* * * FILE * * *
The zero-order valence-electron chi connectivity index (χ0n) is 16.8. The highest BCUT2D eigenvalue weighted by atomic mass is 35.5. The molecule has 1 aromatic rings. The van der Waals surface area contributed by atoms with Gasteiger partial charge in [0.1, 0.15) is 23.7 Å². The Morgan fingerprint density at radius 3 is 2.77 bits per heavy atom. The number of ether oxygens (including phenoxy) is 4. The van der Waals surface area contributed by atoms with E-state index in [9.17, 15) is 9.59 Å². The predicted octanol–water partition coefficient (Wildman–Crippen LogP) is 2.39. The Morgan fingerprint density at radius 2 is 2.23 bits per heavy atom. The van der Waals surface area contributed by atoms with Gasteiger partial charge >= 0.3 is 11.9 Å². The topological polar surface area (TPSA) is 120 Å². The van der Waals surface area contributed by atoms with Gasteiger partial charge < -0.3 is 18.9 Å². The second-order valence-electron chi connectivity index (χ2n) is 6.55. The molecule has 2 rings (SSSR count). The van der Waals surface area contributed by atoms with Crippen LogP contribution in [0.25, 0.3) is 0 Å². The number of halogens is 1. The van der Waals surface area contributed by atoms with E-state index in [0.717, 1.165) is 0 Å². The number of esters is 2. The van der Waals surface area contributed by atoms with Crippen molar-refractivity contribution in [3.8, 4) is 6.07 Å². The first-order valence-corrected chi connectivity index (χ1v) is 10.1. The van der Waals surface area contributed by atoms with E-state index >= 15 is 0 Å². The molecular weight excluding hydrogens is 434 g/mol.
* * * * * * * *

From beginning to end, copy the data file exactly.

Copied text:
The zero-order valence-electron chi connectivity index (χ0n) is 16.8. The highest BCUT2D eigenvalue weighted by atomic mass is 35.5. The molecule has 1 aromatic rings. The van der Waals surface area contributed by atoms with Gasteiger partial charge in [0.1, 0.15) is 23.7 Å². The Morgan fingerprint density at radius 3 is 2.77 bits per heavy atom. The number of ether oxygens (including phenoxy) is 4. The van der Waals surface area contributed by atoms with E-state index in [9.17, 15) is 9.59 Å². The predicted octanol–water partition coefficient (Wildman–Crippen LogP) is 2.39. The Morgan fingerprint density at radius 2 is 2.23 bits per heavy atom. The van der Waals surface area contributed by atoms with Gasteiger partial charge >= 0.3 is 11.9 Å². The topological polar surface area (TPSA) is 120 Å². The van der Waals surface area contributed by atoms with Gasteiger partial charge < -0.3 is 18.9 Å². The second-order valence-electron chi connectivity index (χ2n) is 6.55. The molecule has 2 rings (SSSR count). The van der Waals surface area contributed by atoms with Crippen LogP contribution in [0.25, 0.3) is 0 Å². The number of halogens is 1. The van der Waals surface area contributed by atoms with E-state index in [0.717, 1.165) is 0 Å². The number of esters is 2. The van der Waals surface area contributed by atoms with Crippen molar-refractivity contribution in [3.8, 4) is 6.07 Å². The first-order valence-corrected chi connectivity index (χ1v) is 10.1. The van der Waals surface area contributed by atoms with E-state index >= 15 is 0 Å². The molecular weight excluding hydrogens is 434 g/mol.